I want to know what happened to Chet Baker.
Have you seen Chet Baker’s face, I mean
the one that it became in time? His skin was shriveling up
in the pictures I myself have come by, shrinking back
as if it would rather not have been attached to his
particular body. And those eyes were definitely not
the eyes of someone sober. I want to know what
happened to Chet Baker not because I think he
was the greatest singer or trumpeter that ever lived. I
don’t. But I want to know what happened to him
because, nevertheless, he was It once, the man to beat
once. Why, James Dean himself was only an emulation
of this man. James and Chet both died young it seems,
but Chet stayed standing somehow. I reckon it was only
with the help of many walls. And when he finally got his
teeth kicked out over one of his many heroin debts, he
learned to play his horn just fine and plain, through his
new fake set, like he always had. And like every other
icon, we remember the prime of him, the fine of him,
the clean, the white, the young. But what do we forget?
Take a long look at the pictures on the albums I know
you must still own. What makes a man’s eyes go sappy
like he’s begging for change all his life? What makes
a man beg for chump change all his life instead of
planting his gifts? What makes a man take his own life
after 40, 50, 60 years of survival? How is that cans of soup
and bottles of liquor accomplish these things? What is it
that newspapers really say that we who remain haven’t
heard yet? Or is it the rolling papers, are they the ones
who speak? How about the railway stations? Or
the highways, the county lines, the home stretches?
I know for certain that all the young faces in all the little
landlocked towns Chet Baker blew through flew back
to him all at once, the stages, the gymnasiums and granges,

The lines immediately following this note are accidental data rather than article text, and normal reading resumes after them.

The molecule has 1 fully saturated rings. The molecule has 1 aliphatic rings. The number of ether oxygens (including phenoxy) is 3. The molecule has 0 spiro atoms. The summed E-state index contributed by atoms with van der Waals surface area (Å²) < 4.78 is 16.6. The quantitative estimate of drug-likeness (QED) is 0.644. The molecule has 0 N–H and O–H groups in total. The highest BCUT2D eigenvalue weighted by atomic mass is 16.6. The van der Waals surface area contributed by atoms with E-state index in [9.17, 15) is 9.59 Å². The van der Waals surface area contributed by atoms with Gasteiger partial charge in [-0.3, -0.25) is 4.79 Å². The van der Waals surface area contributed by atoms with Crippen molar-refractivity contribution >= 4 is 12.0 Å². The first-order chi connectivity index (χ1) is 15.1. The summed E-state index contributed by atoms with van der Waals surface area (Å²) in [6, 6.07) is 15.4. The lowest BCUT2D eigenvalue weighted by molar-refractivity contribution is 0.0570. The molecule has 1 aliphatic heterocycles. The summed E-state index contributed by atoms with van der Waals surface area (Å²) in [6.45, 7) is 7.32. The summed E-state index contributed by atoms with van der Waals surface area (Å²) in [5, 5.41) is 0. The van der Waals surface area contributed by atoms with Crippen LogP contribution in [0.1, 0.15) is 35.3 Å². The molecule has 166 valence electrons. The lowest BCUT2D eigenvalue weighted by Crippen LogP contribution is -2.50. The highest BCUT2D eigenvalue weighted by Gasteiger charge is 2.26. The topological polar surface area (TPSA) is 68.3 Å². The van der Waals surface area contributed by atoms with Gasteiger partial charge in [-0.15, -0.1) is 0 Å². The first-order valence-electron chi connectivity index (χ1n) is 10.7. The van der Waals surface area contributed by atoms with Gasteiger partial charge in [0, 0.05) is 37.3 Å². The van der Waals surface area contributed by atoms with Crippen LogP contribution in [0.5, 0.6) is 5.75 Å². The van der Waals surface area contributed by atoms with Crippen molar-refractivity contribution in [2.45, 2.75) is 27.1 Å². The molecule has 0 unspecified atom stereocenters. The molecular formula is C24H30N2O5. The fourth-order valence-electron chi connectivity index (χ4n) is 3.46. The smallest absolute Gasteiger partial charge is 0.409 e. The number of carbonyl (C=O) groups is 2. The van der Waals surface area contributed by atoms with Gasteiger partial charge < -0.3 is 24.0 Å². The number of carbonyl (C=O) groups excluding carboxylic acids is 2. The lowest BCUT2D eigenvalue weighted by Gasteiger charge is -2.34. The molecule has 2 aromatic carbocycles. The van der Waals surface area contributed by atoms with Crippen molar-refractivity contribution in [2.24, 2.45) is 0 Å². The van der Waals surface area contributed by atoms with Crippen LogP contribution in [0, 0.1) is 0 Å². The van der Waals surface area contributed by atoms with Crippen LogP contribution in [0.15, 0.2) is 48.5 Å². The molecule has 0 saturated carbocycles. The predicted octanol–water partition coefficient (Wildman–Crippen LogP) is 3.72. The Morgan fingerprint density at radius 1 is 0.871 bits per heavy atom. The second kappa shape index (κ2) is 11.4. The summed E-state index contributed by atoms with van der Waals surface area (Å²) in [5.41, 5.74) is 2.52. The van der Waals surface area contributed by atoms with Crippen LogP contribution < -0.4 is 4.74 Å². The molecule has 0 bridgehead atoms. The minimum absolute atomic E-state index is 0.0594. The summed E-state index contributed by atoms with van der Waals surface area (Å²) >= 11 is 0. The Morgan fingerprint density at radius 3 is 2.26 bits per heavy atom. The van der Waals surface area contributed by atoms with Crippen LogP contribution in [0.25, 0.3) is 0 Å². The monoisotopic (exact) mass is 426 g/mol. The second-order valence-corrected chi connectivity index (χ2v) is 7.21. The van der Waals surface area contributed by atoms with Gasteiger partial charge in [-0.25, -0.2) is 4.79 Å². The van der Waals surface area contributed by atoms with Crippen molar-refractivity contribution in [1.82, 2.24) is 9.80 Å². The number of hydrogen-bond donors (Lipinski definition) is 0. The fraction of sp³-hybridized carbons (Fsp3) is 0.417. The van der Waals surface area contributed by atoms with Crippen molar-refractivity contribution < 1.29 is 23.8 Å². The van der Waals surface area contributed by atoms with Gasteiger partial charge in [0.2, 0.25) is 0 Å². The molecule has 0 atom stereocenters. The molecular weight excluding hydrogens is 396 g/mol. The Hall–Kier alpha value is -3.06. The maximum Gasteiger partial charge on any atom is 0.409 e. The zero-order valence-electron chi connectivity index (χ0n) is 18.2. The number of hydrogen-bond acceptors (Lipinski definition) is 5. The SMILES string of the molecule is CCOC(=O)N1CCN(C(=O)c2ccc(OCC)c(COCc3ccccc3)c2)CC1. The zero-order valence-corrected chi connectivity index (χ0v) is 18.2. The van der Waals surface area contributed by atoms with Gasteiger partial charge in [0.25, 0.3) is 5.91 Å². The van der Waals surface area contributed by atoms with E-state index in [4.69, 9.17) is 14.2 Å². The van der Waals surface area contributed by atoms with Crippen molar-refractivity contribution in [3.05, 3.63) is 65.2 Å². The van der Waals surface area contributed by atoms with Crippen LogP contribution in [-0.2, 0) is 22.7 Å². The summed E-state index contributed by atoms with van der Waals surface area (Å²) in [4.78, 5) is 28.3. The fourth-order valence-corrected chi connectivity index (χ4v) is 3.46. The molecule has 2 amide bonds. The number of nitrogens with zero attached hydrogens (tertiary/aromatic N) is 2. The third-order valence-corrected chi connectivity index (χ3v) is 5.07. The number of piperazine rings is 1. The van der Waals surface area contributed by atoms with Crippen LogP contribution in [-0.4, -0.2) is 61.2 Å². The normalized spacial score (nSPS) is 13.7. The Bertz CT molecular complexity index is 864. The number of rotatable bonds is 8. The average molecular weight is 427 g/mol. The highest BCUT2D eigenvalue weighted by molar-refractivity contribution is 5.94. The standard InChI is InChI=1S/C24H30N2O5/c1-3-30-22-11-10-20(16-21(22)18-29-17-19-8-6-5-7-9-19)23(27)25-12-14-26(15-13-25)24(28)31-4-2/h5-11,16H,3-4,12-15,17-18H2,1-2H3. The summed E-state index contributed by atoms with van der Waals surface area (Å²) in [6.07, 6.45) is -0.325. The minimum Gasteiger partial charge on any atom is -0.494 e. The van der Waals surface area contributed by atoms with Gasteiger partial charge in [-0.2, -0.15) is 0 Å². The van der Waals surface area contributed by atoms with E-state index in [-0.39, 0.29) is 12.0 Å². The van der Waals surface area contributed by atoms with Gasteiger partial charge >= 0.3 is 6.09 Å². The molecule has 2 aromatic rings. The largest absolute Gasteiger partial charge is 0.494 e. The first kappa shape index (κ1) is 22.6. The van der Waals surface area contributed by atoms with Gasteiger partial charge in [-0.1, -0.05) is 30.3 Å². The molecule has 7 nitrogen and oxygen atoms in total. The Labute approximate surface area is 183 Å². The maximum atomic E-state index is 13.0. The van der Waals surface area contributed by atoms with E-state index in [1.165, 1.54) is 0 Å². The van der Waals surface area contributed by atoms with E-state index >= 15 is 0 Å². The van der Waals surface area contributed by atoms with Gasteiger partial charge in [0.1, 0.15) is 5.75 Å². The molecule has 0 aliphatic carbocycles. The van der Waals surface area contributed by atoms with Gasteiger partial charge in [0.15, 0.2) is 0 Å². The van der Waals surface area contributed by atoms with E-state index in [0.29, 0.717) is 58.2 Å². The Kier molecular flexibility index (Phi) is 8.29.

the ways he used to say, “Yes!” at the start of the night,
to say, “Hear my horn? Hear my voice? See my face on
this stage? Do you feel what I feel? Is it still sweet?”
Have you seen the later traces Chet Baker left behind?
Were they sweet? I reckon one morning he woke up
and looked at himself, he thought of all the ballads
he knew by heart and he remembered what they meant.
He stood up and he looked at himself in the mirror
and he stared as if he had never gotten to know his own
face. Alone in his reflection, he wished he were king again,
like back in the days he didn’t stand alone in mirrors,
when he knew for sure he was himself a mirror people
wanted to reflect themselves in, and when they would not
ever, ever have mistaken him for a goddamn bum.
He stood up and saw the clock ticking forever and
thought of his high school sweetheart. He saw his own
face in the mantelpiece pictures of his father and
wondered how long ago he himself had passed on too.
He wanted to ask out loud, in the middle of the silence
and the darkness, if everyone dies young who has lived
on a stage enough, who has laid down next to their lover
and wondered when it would end enough, this constant
searching, and singing, and hoping for applause, this
forever waiting for the best high yet to last the whole
night through. He stood up and saw the needle hanging
from his arm, his limp dick, his soaking dentures. And
Chet Baker finally realized everyone does die young
one way or another. He knew we could only long for
him once he was gone. He knew we’d long to know what
happened, why he was gone before he left. We would be
left with only his voice and his solos on acetate, be left
with little lives of our own we were trying not to squander,
be left with these terribly stifling questions about how
truth comes out in music even through a person’s
plastic teeth.

Adam Gottschalk, 46, spent 25 years or more as a spoken word artist and poet. His spoken word tends toward a slam poetry-type feel. He speaks Mandarin Chinese fluently, and has a number of other scattered specialties. He’s had MS for 16 years.

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